Farrell, Graham, Phillips, Coretta and Pease, Ken (1995) Like taking candy: why does repeat victimization occur? British journal of criminology, 35 (3). ISSN 0007-0955
Research into the extent and policy implications of repeat victimization has outpaced understanding of why it occurs. This paper argues that repeating a crime against the same victim can be seen as a rational choice on the part of the offender. Specific crime types are addressed in turn, from the more obvious repeat crimes such as domestic violence, racial attacks, and child abuse, to the less obvious such as car crime and burglary. Advantages to the offender of repeat offending against the same target are advanced. Reasons for repeat victimization are sought in terms of risk heterogeneity predating a first offence, and state-dependence, whereby a first offence makes a subsequent victimization more likely. A speculative typology of crime types inviting repetition of one or other kind is presented, and suggestions for further research advanced.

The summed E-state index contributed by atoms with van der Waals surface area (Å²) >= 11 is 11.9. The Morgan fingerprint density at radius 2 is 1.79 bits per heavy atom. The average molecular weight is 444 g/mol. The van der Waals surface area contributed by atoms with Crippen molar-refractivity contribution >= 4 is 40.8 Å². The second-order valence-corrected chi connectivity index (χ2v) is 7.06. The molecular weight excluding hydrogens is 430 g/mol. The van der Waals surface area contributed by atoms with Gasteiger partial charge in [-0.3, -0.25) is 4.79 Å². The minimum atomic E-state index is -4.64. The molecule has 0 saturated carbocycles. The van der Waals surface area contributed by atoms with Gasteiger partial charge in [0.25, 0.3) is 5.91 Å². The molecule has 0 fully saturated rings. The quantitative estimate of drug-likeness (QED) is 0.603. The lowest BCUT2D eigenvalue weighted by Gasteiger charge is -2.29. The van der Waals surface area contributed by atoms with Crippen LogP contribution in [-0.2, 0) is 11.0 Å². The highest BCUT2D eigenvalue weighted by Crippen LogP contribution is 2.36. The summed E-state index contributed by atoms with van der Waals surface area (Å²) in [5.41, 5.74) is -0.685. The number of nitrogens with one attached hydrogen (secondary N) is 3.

|Additional Information:||© 1995 The Authors|
|Library of Congress subject classification:||H Social Sciences > HV Social pathology. Social and public welfare. Criminology|
|Sets:||Departments > Social Policy
Research centres and groups > Mannheim Centre for Criminology
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